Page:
Working for a small company doesn't ensure freedom. The tree structure of large organizations sets an upper bound on freedom, not a lower bound. The head of a small company may still choose to be a tyrant. The point is that a large organization is compelled by its structure to be one.
That has real consequences for both organizations and individuals. One is that companies will inevitably slow down as they grow larger, no matter how hard they try to keep their startup mojo. It's a consequence of the tree structure that every large organization is forced to adopt.
Or rather, a large organization could only avoid slowing down if they avoided tree structure. And since human nature limits the size of group that can work together, the only way I can imagine for larger groups to avoid tree structure would be to have no structure: to have each group actually be independent, and to work together the way components of a market economy do.
That might be worth exploring. I suspect there are already some highly partitionable businesses that lean this way. But I don't know any technology companies that have done it.
There is one thing companies can do short of structuring themselves as sponges: they can stay small. If I'm right, then it really pays to keep a company as small as it can be at every stage. Particularly a technology company. Which means it's doubly important to hire the best people. Mediocre hires hurt you twice: they get less done, but they also make you big, because you need more of them to solve a given problem.
For individuals the upshot is the same: aim small. It will always suck to work for large organizations, and the larger the organization, the more it will suck.
In an essay I wrote a couple years ago I advised graduating seniors to work for a couple years for another company before starting their own. I'd modify that now. Work for another company if you want to, but only for a small one, and if you want to start your own startup, go ahead.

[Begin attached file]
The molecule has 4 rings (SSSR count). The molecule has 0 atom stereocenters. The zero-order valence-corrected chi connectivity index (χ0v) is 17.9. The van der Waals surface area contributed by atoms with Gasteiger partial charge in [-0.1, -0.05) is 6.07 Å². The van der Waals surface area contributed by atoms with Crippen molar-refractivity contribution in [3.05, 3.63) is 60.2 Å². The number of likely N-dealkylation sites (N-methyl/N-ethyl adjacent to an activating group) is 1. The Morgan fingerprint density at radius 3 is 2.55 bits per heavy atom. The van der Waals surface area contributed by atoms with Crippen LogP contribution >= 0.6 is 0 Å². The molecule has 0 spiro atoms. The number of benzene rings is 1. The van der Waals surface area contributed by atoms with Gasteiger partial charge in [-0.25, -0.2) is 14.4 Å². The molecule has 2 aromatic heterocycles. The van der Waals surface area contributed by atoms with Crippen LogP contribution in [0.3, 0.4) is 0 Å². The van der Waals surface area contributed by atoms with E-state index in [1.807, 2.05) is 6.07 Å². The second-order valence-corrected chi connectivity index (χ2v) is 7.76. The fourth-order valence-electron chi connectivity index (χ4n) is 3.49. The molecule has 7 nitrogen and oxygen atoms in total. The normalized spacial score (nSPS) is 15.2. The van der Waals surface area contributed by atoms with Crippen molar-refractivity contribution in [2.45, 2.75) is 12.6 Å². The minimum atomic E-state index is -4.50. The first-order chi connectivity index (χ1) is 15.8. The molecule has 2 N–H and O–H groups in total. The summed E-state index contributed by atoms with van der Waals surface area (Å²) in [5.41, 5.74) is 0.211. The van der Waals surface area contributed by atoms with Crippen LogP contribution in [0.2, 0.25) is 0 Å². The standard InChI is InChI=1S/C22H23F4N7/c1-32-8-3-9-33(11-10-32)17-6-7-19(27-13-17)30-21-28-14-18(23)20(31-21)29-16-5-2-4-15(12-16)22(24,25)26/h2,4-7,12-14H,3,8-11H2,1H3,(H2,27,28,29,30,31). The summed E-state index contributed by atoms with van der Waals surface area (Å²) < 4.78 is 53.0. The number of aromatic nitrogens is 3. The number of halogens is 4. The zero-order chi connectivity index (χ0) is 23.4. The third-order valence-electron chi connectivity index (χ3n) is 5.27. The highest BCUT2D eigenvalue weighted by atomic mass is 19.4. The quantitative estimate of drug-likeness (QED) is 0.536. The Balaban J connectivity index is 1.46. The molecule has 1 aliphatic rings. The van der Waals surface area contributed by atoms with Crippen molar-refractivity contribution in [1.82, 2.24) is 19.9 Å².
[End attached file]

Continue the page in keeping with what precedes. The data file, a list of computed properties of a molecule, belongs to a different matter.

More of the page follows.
The reason I suggested college graduates not start startups immediately was that I felt most would fail. And they will. But ambitious programmers are better off doing their own thing and failing than going to work at a big company. Certainly they'll learn more. They might even be better off financially. A lot of people in their early twenties get into debt, because their expenses grow even faster than the salary that seemed so high when they left school. At least if you start a startup and fail your net worth will be zero rather than negative. 
We've now funded so many different types of founders that we have enough data to see patterns, and there seems to be no benefit from working for a big company. The people who've worked for a few years do seem better than the ones straight out of college, but only because they're that much older.
The people who come to us from big companies often seem kind of conservative. It's hard to say how much is because big companies made them that way, and how much is the natural conservatism that made them work for the big companies in the first place. But certainly a large part of it is learned. I know because I've seen it burn off.
Having seen that happen so many times is one of the things that convinces me that working for oneself, or at least for a small group, is the natural way for programmers to live. Founders arriving at Y Combinator often have the downtrodden air of refugees. Three months later they're transformed: they have so much more confidence that they seem as if they've grown several inches taller.  Strange as this sounds, they seem both more worried and happier at the same time. Which is exactly how I'd describe the way lions seem in the wild.
Watching employees get transformed into founders makes it clear that the difference between the two is due mostly to environment--and in particular that the environment in big companies is toxic to programmers. In the first couple weeks of working on their own startup they seem to come to life, because finally they're working the way people are meant to.
 When I talk about humans being meant or designed to live a certain way, I mean by evolution.
 It's not only the leaves who suffer. The constraint propagates up as well as down. So managers are constrained too; instead of just doing things, they have to act through subordinates.
 Do not finance your startup with credit cards. Financing a startup with debt is usually a stupid move, and credit card debt stupidest of all. Credit card debt is a bad idea, period. It is a trap set by evil companies for the desperate and the foolish.
 The founders we fund used to be younger (initially we encouraged undergrads to apply), and the first couple times I saw this I used to wonder if they were actually getting physically taller.
Thanks to Trevor Blackwell, Ross Boucher, Aaron Iba, Abby Kirigin, Ivan Kirigin, Jessica Livingston, and Robert Morris for reading drafts of this.